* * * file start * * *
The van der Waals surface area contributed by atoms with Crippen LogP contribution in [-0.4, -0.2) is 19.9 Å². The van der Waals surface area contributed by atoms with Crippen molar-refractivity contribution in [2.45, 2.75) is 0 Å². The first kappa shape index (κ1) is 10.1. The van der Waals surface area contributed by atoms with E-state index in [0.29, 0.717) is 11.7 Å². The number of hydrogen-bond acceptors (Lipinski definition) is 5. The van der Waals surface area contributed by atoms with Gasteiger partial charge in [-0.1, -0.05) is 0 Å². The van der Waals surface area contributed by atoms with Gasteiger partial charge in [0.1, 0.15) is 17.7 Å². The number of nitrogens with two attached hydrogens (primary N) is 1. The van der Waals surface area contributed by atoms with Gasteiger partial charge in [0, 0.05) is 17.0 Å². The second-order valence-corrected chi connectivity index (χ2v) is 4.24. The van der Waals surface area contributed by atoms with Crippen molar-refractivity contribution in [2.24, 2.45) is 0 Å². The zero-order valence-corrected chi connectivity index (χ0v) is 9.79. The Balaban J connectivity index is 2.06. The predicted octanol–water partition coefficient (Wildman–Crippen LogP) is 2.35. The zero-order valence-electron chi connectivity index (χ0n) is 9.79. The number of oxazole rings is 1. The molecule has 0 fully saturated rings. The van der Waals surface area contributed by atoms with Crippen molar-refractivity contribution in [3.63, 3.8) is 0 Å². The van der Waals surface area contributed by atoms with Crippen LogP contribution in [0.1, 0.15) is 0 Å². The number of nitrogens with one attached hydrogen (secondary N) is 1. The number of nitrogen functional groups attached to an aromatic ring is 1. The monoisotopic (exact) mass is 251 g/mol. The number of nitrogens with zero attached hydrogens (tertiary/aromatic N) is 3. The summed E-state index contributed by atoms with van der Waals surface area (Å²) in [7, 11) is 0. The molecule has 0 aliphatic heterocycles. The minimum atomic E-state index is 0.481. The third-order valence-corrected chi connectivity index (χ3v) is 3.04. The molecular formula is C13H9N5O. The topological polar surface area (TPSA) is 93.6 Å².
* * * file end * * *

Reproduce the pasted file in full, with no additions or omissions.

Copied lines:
The van der Waals surface area contributed by atoms with Crippen LogP contribution in [-0.4, -0.2) is 19.9 Å². The van der Waals surface area contributed by atoms with Crippen molar-refractivity contribution in [2.45, 2.75) is 0 Å². The first kappa shape index (κ1) is 10.1. The van der Waals surface area contributed by atoms with E-state index in [0.29, 0.717) is 11.7 Å². The number of hydrogen-bond acceptors (Lipinski definition) is 5. The van der Waals surface area contributed by atoms with Gasteiger partial charge in [-0.1, -0.05) is 0 Å². The van der Waals surface area contributed by atoms with Gasteiger partial charge in [0.1, 0.15) is 17.7 Å². The number of nitrogens with two attached hydrogens (primary N) is 1. The van der Waals surface area contributed by atoms with Gasteiger partial charge in [0, 0.05) is 17.0 Å². The second-order valence-corrected chi connectivity index (χ2v) is 4.24. The van der Waals surface area contributed by atoms with Crippen molar-refractivity contribution in [2.24, 2.45) is 0 Å². The zero-order valence-corrected chi connectivity index (χ0v) is 9.79. The Balaban J connectivity index is 2.06. The predicted octanol–water partition coefficient (Wildman–Crippen LogP) is 2.35. The zero-order valence-electron chi connectivity index (χ0n) is 9.79. The number of oxazole rings is 1. The molecule has 0 fully saturated rings. The van der Waals surface area contributed by atoms with Crippen molar-refractivity contribution in [3.63, 3.8) is 0 Å². The van der Waals surface area contributed by atoms with Crippen LogP contribution in [0.1, 0.15) is 0 Å². The number of nitrogens with one attached hydrogen (secondary N) is 1. The number of nitrogen functional groups attached to an aromatic ring is 1. The monoisotopic (exact) mass is 251 g/mol. The number of nitrogens with zero attached hydrogens (tertiary/aromatic N) is 3. The summed E-state index contributed by atoms with van der Waals surface area (Å²) in [7, 11) is 0. The molecule has 0 aliphatic heterocycles. The minimum atomic E-state index is 0.481. The third-order valence-corrected chi connectivity index (χ3v) is 3.04. The molecular formula is C13H9N5O. The topological polar surface area (TPSA) is 93.6 Å².